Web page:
High-Glo Equine IgGThis page contains information on High-Glo Equine IgG for veterinary use.
The information provided typically includes the following:
- High-Glo Equine IgG Indications
- Warnings and cautions for High-Glo Equine IgG
- Direction and dosage information for High-Glo Equine IgG
High-Glo Equine IgGThis treatment applies to the following species:
(for veterinary use only)
High-Glo Equine IgG is an intravenous treatment for failure of passive transfer for neonatal foals. Dose at a rate of 20ml/kg of body weight (approximately 10 ml/pound). High-Glo Equine IgG is collected in a sterile closed system from healthy horses testing negative for the antibodies against Aa, Ca, and Qa red cell antigens. Sodium citrate is used as an anticoagulant as part of the manufacturing process. High-Glo Equine IgG is frozen immediately after collection and as such does not contain preservatives.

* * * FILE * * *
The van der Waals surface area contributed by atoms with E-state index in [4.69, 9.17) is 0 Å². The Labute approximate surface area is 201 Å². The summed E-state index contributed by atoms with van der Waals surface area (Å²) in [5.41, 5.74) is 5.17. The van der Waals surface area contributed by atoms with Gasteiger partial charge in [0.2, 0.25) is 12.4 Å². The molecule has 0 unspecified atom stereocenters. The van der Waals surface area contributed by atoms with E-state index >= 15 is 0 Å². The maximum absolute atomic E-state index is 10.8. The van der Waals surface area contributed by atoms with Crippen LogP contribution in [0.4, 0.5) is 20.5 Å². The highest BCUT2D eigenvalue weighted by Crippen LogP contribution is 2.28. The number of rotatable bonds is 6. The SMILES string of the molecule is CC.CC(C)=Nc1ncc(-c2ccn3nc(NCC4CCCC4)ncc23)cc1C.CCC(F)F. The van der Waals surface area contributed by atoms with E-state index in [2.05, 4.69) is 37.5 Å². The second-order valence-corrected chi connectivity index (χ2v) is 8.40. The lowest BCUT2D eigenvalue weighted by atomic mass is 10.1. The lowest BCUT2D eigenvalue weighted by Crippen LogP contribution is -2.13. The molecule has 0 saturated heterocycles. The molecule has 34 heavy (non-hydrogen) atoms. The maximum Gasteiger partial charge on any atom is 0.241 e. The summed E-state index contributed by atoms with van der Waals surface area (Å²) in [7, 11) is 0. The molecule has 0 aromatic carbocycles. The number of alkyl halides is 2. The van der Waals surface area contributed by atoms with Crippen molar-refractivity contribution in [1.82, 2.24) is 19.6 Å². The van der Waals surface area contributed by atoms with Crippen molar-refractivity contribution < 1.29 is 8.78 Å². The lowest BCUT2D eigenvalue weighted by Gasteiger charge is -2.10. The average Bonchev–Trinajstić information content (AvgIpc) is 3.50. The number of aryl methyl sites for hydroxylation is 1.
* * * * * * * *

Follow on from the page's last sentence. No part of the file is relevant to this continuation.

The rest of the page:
Use: High-Glo Equine IgG requires freezing until used. To thaw, submerge the frozen IgG in warm water (<115°F) for 10 minutes, squeezing the bag periodically to circulate for faster thawing. Warm the liquid plasma to body temperature, again, using a warm water bath. Do not microwave this product!
Administer using an IV administration kit with filter. Caution should be observed however, as occasionally intravenous infusion may result in shaking, sweating or hyperventilation. If this occurs, discontinue use for 5-10 minutes. Then resume at a slower rate of infusion. If adverse reactions persist, discontinue use.
Caution: There is always the possibility, while rare, of transmission of viral disease in any blood product.
U.S. Vet. Lic. No. 614
Mg Biologics, 1721 Y Ave, Ames, IA 500014
NAC No.: 12600003
2366 270TH ST., AMES, IA, 50014
|Every effort has been made to ensure the accuracy of the High-Glo Equine IgG information published above. However, it remains the responsibility of the readers to familiarize themselves with the product information contained on the US product label or package insert.|
Copyright © 2015 North American Compendiums. Updated: 2015-04-03